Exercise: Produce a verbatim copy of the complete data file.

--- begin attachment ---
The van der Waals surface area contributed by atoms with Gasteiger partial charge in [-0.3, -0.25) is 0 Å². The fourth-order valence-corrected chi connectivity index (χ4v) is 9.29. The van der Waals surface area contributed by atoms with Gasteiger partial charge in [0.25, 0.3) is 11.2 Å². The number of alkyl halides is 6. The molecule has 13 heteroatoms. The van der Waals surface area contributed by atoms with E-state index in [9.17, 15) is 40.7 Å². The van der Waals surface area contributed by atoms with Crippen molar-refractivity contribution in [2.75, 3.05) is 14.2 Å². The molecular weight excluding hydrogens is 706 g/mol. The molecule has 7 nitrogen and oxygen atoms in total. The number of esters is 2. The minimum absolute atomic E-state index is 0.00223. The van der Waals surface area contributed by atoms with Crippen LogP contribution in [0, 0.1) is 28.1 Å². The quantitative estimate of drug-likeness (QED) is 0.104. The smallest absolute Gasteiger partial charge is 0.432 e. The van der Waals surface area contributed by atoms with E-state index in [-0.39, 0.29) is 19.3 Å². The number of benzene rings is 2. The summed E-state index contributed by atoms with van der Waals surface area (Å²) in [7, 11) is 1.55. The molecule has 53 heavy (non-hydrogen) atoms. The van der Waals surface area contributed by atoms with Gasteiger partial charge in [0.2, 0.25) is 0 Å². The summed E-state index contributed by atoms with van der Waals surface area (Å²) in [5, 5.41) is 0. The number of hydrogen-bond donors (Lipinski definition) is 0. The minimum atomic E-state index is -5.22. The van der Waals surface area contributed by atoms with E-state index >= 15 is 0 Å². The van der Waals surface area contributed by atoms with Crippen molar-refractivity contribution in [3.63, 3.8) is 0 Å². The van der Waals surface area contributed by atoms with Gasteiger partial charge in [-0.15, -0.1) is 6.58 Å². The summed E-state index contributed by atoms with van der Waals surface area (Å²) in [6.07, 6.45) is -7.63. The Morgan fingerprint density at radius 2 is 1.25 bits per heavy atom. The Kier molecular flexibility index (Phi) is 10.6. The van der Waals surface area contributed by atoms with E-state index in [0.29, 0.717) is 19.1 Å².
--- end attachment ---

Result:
The van der Waals surface area contributed by atoms with Gasteiger partial charge in [-0.3, -0.25) is 0 Å². The fourth-order valence-corrected chi connectivity index (χ4v) is 9.29. The van der Waals surface area contributed by atoms with Gasteiger partial charge in [0.25, 0.3) is 11.2 Å². The number of alkyl halides is 6. The molecule has 13 heteroatoms. The van der Waals surface area contributed by atoms with E-state index in [9.17, 15) is 40.7 Å². The van der Waals surface area contributed by atoms with Crippen molar-refractivity contribution in [2.75, 3.05) is 14.2 Å². The molecular weight excluding hydrogens is 706 g/mol. The molecule has 7 nitrogen and oxygen atoms in total. The number of esters is 2. The minimum absolute atomic E-state index is 0.00223. The van der Waals surface area contributed by atoms with Crippen LogP contribution in [0, 0.1) is 28.1 Å². The quantitative estimate of drug-likeness (QED) is 0.104. The smallest absolute Gasteiger partial charge is 0.432 e. The van der Waals surface area contributed by atoms with E-state index in [-0.39, 0.29) is 19.3 Å². The number of benzene rings is 2. The summed E-state index contributed by atoms with van der Waals surface area (Å²) in [7, 11) is 1.55. The molecule has 53 heavy (non-hydrogen) atoms. The van der Waals surface area contributed by atoms with Gasteiger partial charge in [0.2, 0.25) is 0 Å². The summed E-state index contributed by atoms with van der Waals surface area (Å²) in [5, 5.41) is 0. The number of hydrogen-bond donors (Lipinski definition) is 0. The minimum atomic E-state index is -5.22. The van der Waals surface area contributed by atoms with E-state index >= 15 is 0 Å². The van der Waals surface area contributed by atoms with Crippen molar-refractivity contribution in [3.63, 3.8) is 0 Å². The van der Waals surface area contributed by atoms with Gasteiger partial charge in [-0.15, -0.1) is 6.58 Å². The summed E-state index contributed by atoms with van der Waals surface area (Å²) in [6.07, 6.45) is -7.63. The Morgan fingerprint density at radius 2 is 1.25 bits per heavy atom. The Kier molecular flexibility index (Phi) is 10.6. The van der Waals surface area contributed by atoms with E-state index in [0.29, 0.717) is 19.1 Å².